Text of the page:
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ABSTRACT: The aim of this study is to investigate the recent trend over time of outcomes of patients with disseminated intravascular coagulation (DIC) based on the Japanese administrative database. A total of 34,711 patients with DIC had been referred to 1,092 hospitals from 2010 to 2012 in Japan. We collected patients' data from the administrative database to compare in-hospital mortality within 14 and 28 days between periods. The study periods were categorized into three groups: 2010 (n = 8,382), 2011 (n = 13,372), and 2012 (n = 12,957). These analyses were performed according to the underlying diseases associated with DIC. The in-hospital mortality within 14 or 28 days of DIC patients with infectious diseases decreased between 2010 and 2012 (within 14 days: 20.4 vs. 18.1 vs. 17.9 %, P = 0.009; within 28 days: 31.1 vs. 28.7 vs. 27.7 %, P = 0.003; respectively). Multiple logistic regressions also showed that the period was associated with in-hospital mortality of DIC patients with infectious diseases. The odds ratios of 2011 and 2012 for in-hospital mortality within 14 days were 0.86 [95 % confidence intervals (CI) 0.77-0.97] and 0.84 (95 % CI 0.75-0.94) whereas those for in-hospital mortality within 28 days were 0.89 (95 % CI 0.81-0.98) and 0.83 (95 % CI 0.76-0.92), respectively. However, there were no significant differences in mortality of patients with DIC associated with other underlying diseases between 2010 and 2012. This study demonstrated that in-hospital mortality of DIC patients with infectious diseases gradually improved between 2010 and 2012 in Japan.Journal of Thrombosis and Thrombolysis 05/2014; 38(3). DOI:10.1007/s11239-014-1068-3 · 2.04 Impact Factor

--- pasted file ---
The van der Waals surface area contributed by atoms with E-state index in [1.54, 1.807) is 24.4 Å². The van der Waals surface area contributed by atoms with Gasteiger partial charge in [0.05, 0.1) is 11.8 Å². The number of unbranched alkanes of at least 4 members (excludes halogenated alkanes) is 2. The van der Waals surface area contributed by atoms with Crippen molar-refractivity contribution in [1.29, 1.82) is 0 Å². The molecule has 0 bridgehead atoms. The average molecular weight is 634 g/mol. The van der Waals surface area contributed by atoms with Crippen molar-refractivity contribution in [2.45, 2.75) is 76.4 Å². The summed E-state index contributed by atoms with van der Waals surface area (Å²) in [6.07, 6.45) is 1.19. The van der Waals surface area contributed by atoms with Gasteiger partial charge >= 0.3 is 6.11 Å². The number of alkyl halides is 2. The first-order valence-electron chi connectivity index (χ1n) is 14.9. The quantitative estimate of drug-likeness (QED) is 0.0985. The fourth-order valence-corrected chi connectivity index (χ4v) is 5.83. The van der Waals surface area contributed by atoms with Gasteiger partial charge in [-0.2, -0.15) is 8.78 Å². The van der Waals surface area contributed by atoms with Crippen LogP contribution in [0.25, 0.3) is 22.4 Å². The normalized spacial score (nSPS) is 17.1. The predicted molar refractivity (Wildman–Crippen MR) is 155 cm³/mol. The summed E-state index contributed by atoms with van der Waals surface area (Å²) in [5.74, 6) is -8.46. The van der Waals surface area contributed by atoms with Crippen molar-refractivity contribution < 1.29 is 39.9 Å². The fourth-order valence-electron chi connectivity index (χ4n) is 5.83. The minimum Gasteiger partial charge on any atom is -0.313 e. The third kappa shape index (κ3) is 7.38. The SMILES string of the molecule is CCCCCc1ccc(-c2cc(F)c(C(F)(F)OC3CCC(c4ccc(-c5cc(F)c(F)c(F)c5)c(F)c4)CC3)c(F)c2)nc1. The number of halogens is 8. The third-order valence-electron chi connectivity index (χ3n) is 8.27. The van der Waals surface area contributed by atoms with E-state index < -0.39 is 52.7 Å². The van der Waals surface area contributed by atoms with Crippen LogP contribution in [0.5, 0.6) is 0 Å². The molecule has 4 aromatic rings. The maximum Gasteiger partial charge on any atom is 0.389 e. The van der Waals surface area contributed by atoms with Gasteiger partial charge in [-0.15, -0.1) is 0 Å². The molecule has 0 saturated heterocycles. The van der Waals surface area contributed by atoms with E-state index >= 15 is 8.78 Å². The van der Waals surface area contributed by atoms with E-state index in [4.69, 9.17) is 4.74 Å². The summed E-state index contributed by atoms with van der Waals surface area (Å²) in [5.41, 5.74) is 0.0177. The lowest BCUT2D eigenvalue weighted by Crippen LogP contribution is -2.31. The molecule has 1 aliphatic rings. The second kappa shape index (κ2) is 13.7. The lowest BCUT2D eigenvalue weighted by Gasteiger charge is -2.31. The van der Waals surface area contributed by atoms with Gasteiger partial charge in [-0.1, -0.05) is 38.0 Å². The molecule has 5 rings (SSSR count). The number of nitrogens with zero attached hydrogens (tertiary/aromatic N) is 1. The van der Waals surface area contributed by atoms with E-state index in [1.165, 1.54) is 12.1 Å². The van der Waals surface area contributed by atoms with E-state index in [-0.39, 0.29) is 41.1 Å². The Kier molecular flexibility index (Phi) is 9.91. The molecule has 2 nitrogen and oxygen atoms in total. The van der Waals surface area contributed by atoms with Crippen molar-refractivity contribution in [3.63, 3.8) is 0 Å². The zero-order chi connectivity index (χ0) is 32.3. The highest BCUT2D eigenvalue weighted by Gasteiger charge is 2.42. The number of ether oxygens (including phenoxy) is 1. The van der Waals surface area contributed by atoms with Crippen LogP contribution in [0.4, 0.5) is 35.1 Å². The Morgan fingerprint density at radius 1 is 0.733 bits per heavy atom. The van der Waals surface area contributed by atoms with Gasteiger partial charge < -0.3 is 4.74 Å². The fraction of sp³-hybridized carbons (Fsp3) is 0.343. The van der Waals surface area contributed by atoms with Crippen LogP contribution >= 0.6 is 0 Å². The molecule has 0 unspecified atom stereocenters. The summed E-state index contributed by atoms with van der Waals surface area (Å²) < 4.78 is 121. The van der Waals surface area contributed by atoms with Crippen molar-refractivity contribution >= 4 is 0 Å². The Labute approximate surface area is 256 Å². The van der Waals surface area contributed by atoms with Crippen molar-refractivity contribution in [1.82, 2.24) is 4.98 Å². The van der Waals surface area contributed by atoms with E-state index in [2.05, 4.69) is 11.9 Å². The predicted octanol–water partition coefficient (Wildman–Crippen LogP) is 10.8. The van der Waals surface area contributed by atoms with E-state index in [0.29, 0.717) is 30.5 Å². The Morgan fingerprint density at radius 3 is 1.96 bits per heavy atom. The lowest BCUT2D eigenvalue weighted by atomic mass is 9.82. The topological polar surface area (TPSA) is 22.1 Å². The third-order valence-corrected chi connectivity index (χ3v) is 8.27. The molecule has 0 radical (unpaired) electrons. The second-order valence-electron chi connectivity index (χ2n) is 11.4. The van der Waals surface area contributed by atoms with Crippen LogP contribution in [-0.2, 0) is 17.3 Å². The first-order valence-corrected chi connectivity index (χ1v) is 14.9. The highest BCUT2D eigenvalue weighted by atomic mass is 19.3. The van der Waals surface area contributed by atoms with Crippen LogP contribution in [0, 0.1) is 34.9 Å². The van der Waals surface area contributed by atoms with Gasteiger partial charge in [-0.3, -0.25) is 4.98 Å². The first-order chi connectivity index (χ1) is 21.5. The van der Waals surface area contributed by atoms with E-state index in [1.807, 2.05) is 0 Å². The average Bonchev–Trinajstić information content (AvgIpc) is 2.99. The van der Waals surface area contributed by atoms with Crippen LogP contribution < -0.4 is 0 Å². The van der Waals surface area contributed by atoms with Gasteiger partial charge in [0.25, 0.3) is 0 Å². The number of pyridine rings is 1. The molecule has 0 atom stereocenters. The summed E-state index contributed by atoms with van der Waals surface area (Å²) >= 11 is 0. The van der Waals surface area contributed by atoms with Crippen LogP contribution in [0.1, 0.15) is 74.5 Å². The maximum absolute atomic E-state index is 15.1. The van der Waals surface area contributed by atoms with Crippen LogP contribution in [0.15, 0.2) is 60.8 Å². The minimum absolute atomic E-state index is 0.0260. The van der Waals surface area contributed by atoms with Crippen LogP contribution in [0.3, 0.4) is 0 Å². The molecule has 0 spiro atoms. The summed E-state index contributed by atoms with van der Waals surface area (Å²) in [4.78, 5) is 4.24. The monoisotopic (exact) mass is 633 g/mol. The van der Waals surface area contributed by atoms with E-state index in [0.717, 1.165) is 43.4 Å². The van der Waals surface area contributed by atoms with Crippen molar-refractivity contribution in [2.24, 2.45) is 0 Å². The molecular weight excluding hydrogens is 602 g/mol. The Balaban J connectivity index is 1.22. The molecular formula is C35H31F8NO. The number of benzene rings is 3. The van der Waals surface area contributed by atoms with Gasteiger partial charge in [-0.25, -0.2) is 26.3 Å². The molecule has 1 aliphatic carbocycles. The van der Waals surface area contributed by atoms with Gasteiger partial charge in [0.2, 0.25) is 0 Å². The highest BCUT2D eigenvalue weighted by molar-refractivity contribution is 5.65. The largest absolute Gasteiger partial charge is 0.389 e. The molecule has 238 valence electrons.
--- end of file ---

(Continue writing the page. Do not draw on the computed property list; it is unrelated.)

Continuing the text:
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ABSTRACT: . To determine early predictors of outcomes of adult patients with severe acute respiratory failure. . 100 consecutive adult patients with severe acute respiratory failure were evaluated in this retrospective study. Data including comorbidities, Sequential Organ Failure Assessment (SOFA) score, Acute Physiological Assessment and Chronic Health Evaluation II (APACHE II) score, PaO, FiO, PaO/FiO, PEEP, mean airway pressure (mPaw), and oxygenation index (OI) on the 1st and the 3rd day of mechanical ventilation, and change in OI within 3 days were recorded. Primary outcome was hospital mortality; secondary outcome measure was ventilator weaning failure. . 38 out of 100 (38%) patients died within the study period. 48 patients (48%) failed to wean from ventilator. Multivariate analysis showed day 3 OI ( = 0.004) and SOFA ( = 0.02) score were independent predictors of hospital mortality. Preexisting cerebrovascular accident (CVA) ( = 0.002) was the predictor of weaning failure. Results from Kaplan-Meier method demonstrated that higher day 3 OI was associated with shorter survival time (log-Rank test, < 0.001). . Early OI (within 3 days) and SOFA score were predictors of mortality in severe acute respiratory failure. In the future, prospective studies measuring serial OIs in a larger scale of study cohort is required to further consolidate our findings.The Scientific World Journal 01/2013; 2013:413216. DOI:10.1155/2013/413216 · 1.73 Impact Factor